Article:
The process of brush electroplating consisted of coating felt attached to a rod with the plating liquid, running a positive current through the felt, and a negative current through the coating. The felt is rubbed repeatedly to make the coating adhere.

With this procedure, the part of the head that has been coated with chrome is dissolved with acid using a brush. Then nickel plating is applied, followed by gold plating?yes, then it would be possible! But there was a problem.

The brush electroplating had to be done by hand, one by one. It took 20 minutes to do just one gold plated head. And because it had to be done so carefully and required so much concentration, production was limited to some 10-plus clubs per day. We were able to do it with a team of several people, but the demand for gold-plated clubs began to far surpass production capacity.

Abe was convinced: “We should be able to mass produce using the brush electroplating technique. There must be a way.”

And so he placed a small tub in corner of the research lab, and from here?in his limited spare time at work!―began doing mass production experiments using various kinds of acids. He altered the concentration of the acid, the ratio of ingredients, processing time―and made detailed records of all of the different combinations. He did the sandblast testing on the items that looked good on the outside, but they failed the durability test.

He made the acid strong to fully remove the chrome, but ugly marks appeared. He went on like this for several months, trying all different kinds of things and making mistake after mistake until he finally arrived at the “golden number.”?the perfect acid blend, density, and processing time.

“I’ve finally got it!,” he thought.

And that day, Abe the strong, silent type was all smiles. Our daily production capacity rose from a paltry 10-something to 2,000 clubs. The year was 1992---the golden days of the bubble period.


The Lost Decade


In the 1970s, Honma attracted a great many fans, mainly amongst professional golfers. In the 1980s, we followed the trends of the bubble economy, expanding our sights to include upper income groups and businessmen. Though our technology was instrumental here, aggressive marketing strategies were also a critical factor.

For our wood club, we focused on the persimmon, which we polished until it was utterly silky-smooth. For our irons, we instituted our polishing system for 1-5 star grades the year we achieved successful mass production of the gold plating process. Abe, demonstrating the craftsmanship he had developed making European-style dishware, created different styles of decorative plating by grade.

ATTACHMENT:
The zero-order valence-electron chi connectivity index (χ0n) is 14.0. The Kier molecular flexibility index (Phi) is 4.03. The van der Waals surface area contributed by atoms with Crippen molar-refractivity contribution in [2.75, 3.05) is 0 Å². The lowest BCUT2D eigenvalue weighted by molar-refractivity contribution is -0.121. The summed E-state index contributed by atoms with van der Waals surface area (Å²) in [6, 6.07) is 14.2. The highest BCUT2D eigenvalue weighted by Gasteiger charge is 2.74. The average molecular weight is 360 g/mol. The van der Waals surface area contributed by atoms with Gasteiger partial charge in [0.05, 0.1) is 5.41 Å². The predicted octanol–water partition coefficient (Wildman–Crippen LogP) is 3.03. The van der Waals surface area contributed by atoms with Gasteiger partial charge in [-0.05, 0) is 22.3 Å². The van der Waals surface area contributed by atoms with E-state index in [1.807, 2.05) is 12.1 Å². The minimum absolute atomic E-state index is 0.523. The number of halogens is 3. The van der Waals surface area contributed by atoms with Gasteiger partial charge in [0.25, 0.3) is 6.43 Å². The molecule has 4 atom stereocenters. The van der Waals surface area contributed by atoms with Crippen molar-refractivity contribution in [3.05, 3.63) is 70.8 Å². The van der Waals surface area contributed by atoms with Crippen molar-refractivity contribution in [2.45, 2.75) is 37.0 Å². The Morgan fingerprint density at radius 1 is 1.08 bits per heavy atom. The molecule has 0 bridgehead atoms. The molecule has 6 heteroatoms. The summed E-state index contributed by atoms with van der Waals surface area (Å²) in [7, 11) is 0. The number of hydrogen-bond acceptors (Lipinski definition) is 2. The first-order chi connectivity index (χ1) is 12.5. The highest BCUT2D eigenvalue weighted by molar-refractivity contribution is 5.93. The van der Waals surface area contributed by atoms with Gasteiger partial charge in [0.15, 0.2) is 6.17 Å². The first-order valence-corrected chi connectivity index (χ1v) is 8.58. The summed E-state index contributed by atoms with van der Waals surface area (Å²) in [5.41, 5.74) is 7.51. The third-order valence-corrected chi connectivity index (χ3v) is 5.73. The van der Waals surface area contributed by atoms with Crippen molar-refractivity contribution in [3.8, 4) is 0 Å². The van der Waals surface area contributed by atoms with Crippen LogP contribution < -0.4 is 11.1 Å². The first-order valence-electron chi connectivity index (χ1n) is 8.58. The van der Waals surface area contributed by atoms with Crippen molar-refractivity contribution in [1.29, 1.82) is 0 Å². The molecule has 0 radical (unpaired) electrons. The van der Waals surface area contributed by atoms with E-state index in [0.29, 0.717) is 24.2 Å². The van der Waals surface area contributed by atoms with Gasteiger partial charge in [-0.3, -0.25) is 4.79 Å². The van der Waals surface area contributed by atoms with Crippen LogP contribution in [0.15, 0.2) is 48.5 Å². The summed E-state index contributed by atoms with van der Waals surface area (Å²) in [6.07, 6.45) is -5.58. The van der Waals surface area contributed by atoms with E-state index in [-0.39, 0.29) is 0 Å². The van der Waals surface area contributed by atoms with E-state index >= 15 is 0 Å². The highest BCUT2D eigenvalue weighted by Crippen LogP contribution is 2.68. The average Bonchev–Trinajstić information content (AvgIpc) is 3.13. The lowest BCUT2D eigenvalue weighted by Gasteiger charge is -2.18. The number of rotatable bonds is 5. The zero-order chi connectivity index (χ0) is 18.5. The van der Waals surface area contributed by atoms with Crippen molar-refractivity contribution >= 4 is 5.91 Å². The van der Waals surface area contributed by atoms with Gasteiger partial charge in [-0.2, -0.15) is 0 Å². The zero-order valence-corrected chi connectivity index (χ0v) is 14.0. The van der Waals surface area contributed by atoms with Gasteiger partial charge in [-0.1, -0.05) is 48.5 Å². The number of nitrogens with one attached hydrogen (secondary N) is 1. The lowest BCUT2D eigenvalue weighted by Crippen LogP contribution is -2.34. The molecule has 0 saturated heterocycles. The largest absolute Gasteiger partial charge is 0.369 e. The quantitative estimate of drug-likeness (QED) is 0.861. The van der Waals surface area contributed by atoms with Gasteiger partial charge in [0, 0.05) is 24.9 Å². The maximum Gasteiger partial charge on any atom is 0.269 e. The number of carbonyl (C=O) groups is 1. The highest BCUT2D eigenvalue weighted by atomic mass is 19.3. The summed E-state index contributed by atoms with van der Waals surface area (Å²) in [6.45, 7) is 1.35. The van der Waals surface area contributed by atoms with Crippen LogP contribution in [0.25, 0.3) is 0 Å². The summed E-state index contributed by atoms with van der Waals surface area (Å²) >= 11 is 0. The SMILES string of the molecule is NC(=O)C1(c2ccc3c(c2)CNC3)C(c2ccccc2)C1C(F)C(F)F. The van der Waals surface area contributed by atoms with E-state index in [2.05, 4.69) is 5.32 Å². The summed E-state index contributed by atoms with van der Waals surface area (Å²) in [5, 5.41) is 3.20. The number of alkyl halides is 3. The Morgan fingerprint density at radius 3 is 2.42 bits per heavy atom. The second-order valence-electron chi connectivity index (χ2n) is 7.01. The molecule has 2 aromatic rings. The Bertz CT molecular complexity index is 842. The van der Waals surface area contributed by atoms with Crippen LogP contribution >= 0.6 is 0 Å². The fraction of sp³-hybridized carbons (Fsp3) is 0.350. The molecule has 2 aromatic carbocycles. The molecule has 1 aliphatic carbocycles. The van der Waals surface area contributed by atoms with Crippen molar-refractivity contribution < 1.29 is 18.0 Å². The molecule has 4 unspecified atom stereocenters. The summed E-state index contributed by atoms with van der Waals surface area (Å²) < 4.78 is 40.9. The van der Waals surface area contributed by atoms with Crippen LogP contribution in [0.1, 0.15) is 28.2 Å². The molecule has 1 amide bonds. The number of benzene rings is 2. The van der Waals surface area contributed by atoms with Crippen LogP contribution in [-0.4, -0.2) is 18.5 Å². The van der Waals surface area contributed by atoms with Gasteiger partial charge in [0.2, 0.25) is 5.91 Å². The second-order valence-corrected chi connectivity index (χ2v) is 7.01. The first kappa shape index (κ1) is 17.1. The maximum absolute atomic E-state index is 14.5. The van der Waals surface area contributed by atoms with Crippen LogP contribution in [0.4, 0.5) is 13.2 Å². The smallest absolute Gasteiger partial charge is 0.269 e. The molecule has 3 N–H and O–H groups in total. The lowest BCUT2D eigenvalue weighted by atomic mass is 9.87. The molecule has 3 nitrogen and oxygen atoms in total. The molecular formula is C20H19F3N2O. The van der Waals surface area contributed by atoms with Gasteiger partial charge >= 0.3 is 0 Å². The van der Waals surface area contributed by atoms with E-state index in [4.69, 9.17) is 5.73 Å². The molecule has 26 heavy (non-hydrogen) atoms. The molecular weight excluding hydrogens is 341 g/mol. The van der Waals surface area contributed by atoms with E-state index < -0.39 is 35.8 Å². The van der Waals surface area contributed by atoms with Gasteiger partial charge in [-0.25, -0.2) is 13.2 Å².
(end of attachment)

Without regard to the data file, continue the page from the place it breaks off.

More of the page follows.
The resultant iron (the LB-280) had a higher loft than previous models to ensure the best carry, and the blade was also polished to perfection to produce maximum positive impact at setup. The result was a wildly popular product.

The combination of high performance with an artistic look for this iron meant that the five-star sold as hotly as the luxury cars of the time, and businessmen everywhere could be heard saying, “Someday I’ll get Honma clubs.” The gold-plated line was expanded, and plant operations continued full-scale day-in, day-out.

Due to the impact of the collapsed bubble economy in the early 1990s, however, the golf market began to take an unmistakable tumble over a period of just a few years.

The changing economy was especially hard on us at Honma compared to our competition due to the fact that our clubs were expensive. First, the popularity of the persimmon wood declined with the debut of stainless steel on the market. Honma made the transition from wood to steel about a year after other companies did, but by then the structure of the market had already changed. The demand for golf clubs itself dropped, and newer, less pricy brands appeared in droves.

However, we knew that since we hadn't compromised our quality or our reputation, we would, without a doubt, be able to sell our products if we could only develop pricing strategy appropriate to demand. Using the declining market to our advantage, Honma introduced a continuous stream of new models. Amidst the “lost decade” of Japan’s economy, the twin gears of Honma Golf pricing and production steadily moved toward recovery.